It takes a certain type of bravery to perform ‘Sympathy for the Devil,’ ‘People are Strange,’ ‘Purple Haze’ and, well any Jimi Hendrix, Amy Winehouse or Robert Johnson material for that matter writes Laurence McClenaghan
Jack Lukeman played such a set list when he brought his ‘27 club’ show to the Millennium Forum last Saturday evening.
Unfortunately they performed to an almost empty, but it has to be said transfixed, Millennium Forum. The fact the sold out signs have been hung on almost every other Irish venue the tour visited was perhaps lost on Derry’s gig going public.
This served to increase the sense of self belief required to carry off what, by any standard, is a massive ask. That self belief was more evident as soon as Lukeman ditched the walking cane and sunglasses he wore to the stage. The Athy born singer soon settled into the Jack L standard of classic covers and all encompassing velvet tones.
In tackling Robert Johnson’s material, Lukeman also employed the blues singer’s archaic production techniques. The much researched show is a must for any rock history fan. Jack enlightened his audience with Johnson folklore and mythology before playing ‘Love in Vain’ from among the stalls.
In terms of performance, Jack is at his best when nothing masks those ethereal lullabies he exudes so naturally. He is much more approachable, more human when stripped of his well polished showmanship qualities.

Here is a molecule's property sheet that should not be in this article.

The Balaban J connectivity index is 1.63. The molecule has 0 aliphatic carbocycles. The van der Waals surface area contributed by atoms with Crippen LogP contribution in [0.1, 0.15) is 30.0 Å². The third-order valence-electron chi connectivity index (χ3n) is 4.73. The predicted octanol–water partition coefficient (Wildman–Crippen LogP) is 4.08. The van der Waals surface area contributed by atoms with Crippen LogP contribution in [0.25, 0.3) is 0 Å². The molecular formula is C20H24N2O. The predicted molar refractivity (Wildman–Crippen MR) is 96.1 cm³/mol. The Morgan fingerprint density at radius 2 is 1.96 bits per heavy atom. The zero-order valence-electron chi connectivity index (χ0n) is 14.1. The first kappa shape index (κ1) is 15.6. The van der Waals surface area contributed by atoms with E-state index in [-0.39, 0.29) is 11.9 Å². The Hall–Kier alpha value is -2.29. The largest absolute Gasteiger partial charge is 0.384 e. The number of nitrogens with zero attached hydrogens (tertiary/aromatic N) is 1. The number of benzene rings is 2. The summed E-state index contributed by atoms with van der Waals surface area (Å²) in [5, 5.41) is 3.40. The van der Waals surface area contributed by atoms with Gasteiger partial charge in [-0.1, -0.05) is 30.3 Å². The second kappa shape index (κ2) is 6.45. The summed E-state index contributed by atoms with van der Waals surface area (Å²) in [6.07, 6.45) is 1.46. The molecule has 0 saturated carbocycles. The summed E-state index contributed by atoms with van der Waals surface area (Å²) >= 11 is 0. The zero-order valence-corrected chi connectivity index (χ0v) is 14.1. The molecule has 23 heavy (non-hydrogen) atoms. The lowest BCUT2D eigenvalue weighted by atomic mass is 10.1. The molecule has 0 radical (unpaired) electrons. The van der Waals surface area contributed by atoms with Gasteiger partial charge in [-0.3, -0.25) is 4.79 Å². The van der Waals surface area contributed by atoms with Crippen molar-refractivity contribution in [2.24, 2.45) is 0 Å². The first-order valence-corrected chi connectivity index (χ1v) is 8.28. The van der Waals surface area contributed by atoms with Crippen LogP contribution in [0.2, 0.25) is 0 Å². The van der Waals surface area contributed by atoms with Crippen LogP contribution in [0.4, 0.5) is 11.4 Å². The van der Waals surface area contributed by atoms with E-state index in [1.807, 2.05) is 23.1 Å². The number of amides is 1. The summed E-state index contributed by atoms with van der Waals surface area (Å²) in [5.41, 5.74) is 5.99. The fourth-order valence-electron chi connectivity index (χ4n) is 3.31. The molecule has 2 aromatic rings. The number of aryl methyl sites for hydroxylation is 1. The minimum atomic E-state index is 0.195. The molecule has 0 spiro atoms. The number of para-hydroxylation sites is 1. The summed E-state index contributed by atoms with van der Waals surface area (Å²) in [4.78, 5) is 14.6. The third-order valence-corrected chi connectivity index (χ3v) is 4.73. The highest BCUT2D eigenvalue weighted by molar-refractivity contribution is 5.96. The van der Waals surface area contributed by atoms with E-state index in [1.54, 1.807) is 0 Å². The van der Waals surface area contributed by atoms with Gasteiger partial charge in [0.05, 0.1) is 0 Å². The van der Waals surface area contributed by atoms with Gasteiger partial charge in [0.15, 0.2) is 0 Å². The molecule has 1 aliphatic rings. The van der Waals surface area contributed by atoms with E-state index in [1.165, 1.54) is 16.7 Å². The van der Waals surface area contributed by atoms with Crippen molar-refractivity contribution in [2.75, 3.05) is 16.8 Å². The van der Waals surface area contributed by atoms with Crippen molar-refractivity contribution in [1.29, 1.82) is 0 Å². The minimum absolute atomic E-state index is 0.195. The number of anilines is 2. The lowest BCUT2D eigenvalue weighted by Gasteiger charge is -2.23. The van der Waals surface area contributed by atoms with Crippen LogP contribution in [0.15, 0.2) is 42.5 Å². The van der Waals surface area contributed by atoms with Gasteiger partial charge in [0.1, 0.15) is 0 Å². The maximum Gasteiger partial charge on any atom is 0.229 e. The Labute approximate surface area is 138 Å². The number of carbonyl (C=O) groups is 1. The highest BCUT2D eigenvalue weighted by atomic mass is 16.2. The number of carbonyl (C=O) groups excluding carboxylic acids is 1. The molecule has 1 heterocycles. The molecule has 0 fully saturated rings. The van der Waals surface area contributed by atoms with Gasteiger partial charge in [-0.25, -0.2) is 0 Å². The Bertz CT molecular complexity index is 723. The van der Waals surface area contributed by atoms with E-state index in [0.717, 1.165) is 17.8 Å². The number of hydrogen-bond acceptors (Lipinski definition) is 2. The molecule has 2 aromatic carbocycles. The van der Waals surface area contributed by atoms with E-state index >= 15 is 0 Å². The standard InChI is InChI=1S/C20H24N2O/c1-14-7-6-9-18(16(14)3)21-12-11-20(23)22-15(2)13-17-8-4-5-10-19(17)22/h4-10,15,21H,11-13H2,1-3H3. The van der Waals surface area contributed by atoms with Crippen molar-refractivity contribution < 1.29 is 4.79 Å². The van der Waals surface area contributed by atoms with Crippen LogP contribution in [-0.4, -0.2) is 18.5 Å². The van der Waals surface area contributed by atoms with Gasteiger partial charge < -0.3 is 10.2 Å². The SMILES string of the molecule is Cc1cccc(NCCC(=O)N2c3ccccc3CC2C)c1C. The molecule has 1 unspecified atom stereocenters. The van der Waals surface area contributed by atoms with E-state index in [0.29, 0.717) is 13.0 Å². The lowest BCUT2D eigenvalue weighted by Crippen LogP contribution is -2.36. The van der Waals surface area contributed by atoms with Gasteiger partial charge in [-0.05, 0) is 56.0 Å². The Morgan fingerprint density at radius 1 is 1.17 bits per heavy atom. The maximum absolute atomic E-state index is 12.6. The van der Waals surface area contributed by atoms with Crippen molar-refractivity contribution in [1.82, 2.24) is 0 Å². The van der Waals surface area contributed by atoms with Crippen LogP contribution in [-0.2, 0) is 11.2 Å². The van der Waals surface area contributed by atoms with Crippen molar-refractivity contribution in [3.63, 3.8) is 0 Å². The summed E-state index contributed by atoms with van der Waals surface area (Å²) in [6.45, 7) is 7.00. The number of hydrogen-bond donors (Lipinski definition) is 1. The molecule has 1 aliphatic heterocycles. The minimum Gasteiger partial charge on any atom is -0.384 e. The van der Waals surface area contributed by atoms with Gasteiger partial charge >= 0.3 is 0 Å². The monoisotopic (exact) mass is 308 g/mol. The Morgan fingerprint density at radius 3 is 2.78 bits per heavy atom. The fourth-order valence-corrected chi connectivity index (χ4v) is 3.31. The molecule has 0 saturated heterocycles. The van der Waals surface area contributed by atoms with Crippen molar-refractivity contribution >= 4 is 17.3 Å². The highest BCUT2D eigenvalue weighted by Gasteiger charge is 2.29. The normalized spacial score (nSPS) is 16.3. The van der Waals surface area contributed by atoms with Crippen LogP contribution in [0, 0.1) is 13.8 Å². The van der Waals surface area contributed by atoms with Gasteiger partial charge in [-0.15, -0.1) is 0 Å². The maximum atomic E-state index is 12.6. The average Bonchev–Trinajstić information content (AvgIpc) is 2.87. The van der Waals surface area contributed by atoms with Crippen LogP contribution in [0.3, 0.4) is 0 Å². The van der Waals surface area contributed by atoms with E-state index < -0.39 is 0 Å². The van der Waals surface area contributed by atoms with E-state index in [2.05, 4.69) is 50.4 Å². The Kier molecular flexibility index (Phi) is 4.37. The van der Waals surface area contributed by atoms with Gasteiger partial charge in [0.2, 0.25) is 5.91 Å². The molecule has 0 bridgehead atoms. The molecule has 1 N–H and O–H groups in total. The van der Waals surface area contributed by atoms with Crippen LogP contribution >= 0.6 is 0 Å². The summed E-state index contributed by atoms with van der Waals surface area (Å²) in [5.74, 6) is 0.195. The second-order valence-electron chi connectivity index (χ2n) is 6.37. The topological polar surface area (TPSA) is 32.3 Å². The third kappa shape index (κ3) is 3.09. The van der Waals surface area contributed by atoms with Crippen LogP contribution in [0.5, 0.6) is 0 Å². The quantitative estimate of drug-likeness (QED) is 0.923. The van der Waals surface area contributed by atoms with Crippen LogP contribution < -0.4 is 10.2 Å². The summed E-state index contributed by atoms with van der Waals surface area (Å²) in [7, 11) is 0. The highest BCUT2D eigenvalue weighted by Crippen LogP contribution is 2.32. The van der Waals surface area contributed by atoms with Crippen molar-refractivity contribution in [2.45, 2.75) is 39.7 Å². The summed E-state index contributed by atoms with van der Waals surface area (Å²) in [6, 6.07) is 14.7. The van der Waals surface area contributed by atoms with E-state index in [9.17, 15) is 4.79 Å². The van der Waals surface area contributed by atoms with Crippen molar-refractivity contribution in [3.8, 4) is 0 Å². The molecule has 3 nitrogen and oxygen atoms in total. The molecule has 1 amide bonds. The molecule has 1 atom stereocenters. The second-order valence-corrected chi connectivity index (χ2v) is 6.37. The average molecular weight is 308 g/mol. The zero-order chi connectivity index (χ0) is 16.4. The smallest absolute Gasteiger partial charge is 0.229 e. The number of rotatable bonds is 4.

For example his acapella rendition of Jesse Belvin’s (an early member of the 27 Club) ‘Old Man River,’ proved captivating. Then there is Janis Joplin’s ‘Mercedes Benz’ or his Robert Johnson medley.
Though for all their merit, it was, at least for this Doors fan, his take on the Lizard King himself which provided most value for money.
There was certainly more of a musical theatre ambience about some of these performances than there was a ‘normal’ Jack L concert. Which is great if only because it left those who attended wanting more of Jack L doing Jack L.
No more so than when he asked his audience to ‘Keep Dancing:’ The track, the only Jack L original in the show, was not out of place amid the admittedly somewhat disparate set list. A collaboration of course written by Rock ‘n’ Roll royalty (Jimi Hendrix, The Rolling Stones, The Doors, Kurt Cobain etc) and tied together through the coincidence of their being 27 years old when they died.
‘Keep Dancing’ was Jack L singing Jack L and we certainly could handle a little more of him living on his own tunes.